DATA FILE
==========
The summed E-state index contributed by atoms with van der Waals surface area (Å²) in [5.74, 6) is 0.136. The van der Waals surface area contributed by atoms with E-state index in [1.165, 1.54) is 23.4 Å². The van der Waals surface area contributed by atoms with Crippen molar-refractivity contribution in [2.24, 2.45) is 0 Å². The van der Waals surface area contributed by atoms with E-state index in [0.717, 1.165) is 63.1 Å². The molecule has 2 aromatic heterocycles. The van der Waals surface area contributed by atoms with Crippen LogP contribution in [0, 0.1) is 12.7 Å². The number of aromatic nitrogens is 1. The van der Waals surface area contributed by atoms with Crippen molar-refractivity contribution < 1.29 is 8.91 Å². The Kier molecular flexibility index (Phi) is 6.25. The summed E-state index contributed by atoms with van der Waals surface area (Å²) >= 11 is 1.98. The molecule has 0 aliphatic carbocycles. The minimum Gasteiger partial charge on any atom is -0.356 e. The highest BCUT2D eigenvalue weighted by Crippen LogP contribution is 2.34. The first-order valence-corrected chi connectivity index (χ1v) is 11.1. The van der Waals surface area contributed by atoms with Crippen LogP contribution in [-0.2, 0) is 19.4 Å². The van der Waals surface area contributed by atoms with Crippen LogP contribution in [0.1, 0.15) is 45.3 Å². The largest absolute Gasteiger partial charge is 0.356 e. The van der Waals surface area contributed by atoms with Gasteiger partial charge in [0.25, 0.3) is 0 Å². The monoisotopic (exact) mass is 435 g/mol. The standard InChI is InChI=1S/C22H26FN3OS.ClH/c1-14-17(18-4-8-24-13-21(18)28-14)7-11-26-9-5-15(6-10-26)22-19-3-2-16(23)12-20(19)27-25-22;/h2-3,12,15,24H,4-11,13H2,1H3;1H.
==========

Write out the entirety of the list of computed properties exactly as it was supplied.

The summed E-state index contributed by atoms with van der Waals surface area (Å²) in [5.74, 6) is 0.136. The van der Waals surface area contributed by atoms with E-state index in [1.165, 1.54) is 23.4 Å². The van der Waals surface area contributed by atoms with Crippen molar-refractivity contribution in [2.24, 2.45) is 0 Å². The van der Waals surface area contributed by atoms with E-state index in [0.717, 1.165) is 63.1 Å². The molecule has 2 aromatic heterocycles. The van der Waals surface area contributed by atoms with Crippen LogP contribution in [0, 0.1) is 12.7 Å². The number of aromatic nitrogens is 1. The van der Waals surface area contributed by atoms with Crippen molar-refractivity contribution < 1.29 is 8.91 Å². The Kier molecular flexibility index (Phi) is 6.25. The summed E-state index contributed by atoms with van der Waals surface area (Å²) >= 11 is 1.98. The molecule has 0 aliphatic carbocycles. The minimum Gasteiger partial charge on any atom is -0.356 e. The highest BCUT2D eigenvalue weighted by Crippen LogP contribution is 2.34. The first-order valence-corrected chi connectivity index (χ1v) is 11.1. The van der Waals surface area contributed by atoms with Crippen LogP contribution in [-0.2, 0) is 19.4 Å². The van der Waals surface area contributed by atoms with Crippen LogP contribution in [0.1, 0.15) is 45.3 Å². The largest absolute Gasteiger partial charge is 0.356 e. The van der Waals surface area contributed by atoms with Gasteiger partial charge in [0.25, 0.3) is 0 Å². The monoisotopic (exact) mass is 435 g/mol. The standard InChI is InChI=1S/C22H26FN3OS.ClH/c1-14-17(18-4-8-24-13-21(18)28-14)7-11-26-9-5-15(6-10-26)22-19-3-2-16(23)12-20(19)27-25-22;/h2-3,12,15,24H,4-11,13H2,1H3;1H.